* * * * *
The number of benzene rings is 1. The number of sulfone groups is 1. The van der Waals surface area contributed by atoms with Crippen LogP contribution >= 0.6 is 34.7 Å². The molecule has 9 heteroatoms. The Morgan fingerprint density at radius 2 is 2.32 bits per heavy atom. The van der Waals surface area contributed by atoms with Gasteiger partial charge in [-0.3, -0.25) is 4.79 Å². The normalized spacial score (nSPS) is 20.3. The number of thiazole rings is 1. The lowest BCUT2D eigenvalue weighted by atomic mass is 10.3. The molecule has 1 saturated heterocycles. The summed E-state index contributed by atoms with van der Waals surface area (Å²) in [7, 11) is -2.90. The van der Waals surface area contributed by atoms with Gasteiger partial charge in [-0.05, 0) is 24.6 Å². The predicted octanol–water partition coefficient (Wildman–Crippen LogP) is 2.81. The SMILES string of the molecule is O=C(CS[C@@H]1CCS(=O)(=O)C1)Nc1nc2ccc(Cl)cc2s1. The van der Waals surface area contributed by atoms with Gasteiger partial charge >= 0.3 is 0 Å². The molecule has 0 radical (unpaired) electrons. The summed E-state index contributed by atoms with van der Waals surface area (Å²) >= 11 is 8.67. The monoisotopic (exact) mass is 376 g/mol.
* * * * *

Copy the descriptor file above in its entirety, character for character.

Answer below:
The number of benzene rings is 1. The number of sulfone groups is 1. The van der Waals surface area contributed by atoms with Crippen LogP contribution >= 0.6 is 34.7 Å². The molecule has 9 heteroatoms. The Morgan fingerprint density at radius 2 is 2.32 bits per heavy atom. The van der Waals surface area contributed by atoms with Gasteiger partial charge in [-0.3, -0.25) is 4.79 Å². The normalized spacial score (nSPS) is 20.3. The number of thiazole rings is 1. The lowest BCUT2D eigenvalue weighted by atomic mass is 10.3. The molecule has 1 saturated heterocycles. The summed E-state index contributed by atoms with van der Waals surface area (Å²) in [7, 11) is -2.90. The van der Waals surface area contributed by atoms with Gasteiger partial charge in [-0.05, 0) is 24.6 Å². The predicted octanol–water partition coefficient (Wildman–Crippen LogP) is 2.81. The SMILES string of the molecule is O=C(CS[C@@H]1CCS(=O)(=O)C1)Nc1nc2ccc(Cl)cc2s1. The van der Waals surface area contributed by atoms with Gasteiger partial charge >= 0.3 is 0 Å². The molecule has 0 radical (unpaired) electrons. The summed E-state index contributed by atoms with van der Waals surface area (Å²) >= 11 is 8.67. The monoisotopic (exact) mass is 376 g/mol.